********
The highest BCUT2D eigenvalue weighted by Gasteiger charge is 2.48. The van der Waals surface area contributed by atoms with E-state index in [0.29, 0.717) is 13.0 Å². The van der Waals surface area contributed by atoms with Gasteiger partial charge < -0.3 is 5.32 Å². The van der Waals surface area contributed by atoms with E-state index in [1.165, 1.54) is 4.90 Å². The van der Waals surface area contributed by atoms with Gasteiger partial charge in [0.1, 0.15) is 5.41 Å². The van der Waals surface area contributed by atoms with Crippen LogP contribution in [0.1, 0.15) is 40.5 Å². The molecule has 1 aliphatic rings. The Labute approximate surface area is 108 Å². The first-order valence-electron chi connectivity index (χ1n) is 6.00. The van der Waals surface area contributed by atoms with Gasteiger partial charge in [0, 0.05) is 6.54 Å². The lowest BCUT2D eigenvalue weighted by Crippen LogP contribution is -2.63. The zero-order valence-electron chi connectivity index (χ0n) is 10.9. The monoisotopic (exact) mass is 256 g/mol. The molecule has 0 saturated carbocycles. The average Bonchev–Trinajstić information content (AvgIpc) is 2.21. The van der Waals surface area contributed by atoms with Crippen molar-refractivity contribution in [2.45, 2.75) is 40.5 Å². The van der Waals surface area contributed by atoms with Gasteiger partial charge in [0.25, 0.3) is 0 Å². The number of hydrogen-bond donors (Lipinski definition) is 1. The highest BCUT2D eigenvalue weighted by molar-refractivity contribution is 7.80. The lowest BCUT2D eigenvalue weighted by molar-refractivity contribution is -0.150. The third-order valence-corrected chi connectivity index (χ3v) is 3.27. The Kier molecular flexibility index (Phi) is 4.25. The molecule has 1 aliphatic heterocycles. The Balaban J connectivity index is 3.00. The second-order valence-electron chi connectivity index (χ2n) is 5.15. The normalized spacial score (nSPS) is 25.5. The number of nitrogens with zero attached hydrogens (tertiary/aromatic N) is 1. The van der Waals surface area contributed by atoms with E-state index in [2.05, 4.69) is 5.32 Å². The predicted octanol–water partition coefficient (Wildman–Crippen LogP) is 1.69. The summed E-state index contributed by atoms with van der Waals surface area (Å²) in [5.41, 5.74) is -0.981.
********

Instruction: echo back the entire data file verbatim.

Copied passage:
The highest BCUT2D eigenvalue weighted by Gasteiger charge is 2.48. The van der Waals surface area contributed by atoms with E-state index in [0.29, 0.717) is 13.0 Å². The van der Waals surface area contributed by atoms with Gasteiger partial charge < -0.3 is 5.32 Å². The van der Waals surface area contributed by atoms with E-state index in [1.165, 1.54) is 4.90 Å². The van der Waals surface area contributed by atoms with Gasteiger partial charge in [0.1, 0.15) is 5.41 Å². The van der Waals surface area contributed by atoms with Crippen LogP contribution in [0.1, 0.15) is 40.5 Å². The molecule has 1 aliphatic rings. The Labute approximate surface area is 108 Å². The first-order valence-electron chi connectivity index (χ1n) is 6.00. The van der Waals surface area contributed by atoms with Gasteiger partial charge in [0, 0.05) is 6.54 Å². The lowest BCUT2D eigenvalue weighted by Crippen LogP contribution is -2.63. The zero-order valence-electron chi connectivity index (χ0n) is 10.9. The monoisotopic (exact) mass is 256 g/mol. The molecule has 0 saturated carbocycles. The average Bonchev–Trinajstić information content (AvgIpc) is 2.21. The van der Waals surface area contributed by atoms with Crippen molar-refractivity contribution in [2.45, 2.75) is 40.5 Å². The van der Waals surface area contributed by atoms with Gasteiger partial charge in [0.25, 0.3) is 0 Å². The number of hydrogen-bond donors (Lipinski definition) is 1. The highest BCUT2D eigenvalue weighted by molar-refractivity contribution is 7.80. The lowest BCUT2D eigenvalue weighted by molar-refractivity contribution is -0.150. The third-order valence-corrected chi connectivity index (χ3v) is 3.27. The Kier molecular flexibility index (Phi) is 4.25. The molecule has 1 aliphatic heterocycles. The Balaban J connectivity index is 3.00. The second-order valence-electron chi connectivity index (χ2n) is 5.15. The normalized spacial score (nSPS) is 25.5. The number of nitrogens with zero attached hydrogens (tertiary/aromatic N) is 1. The van der Waals surface area contributed by atoms with E-state index in [2.05, 4.69) is 5.32 Å². The predicted octanol–water partition coefficient (Wildman–Crippen LogP) is 1.69. The summed E-state index contributed by atoms with van der Waals surface area (Å²) in [5.41, 5.74) is -0.981.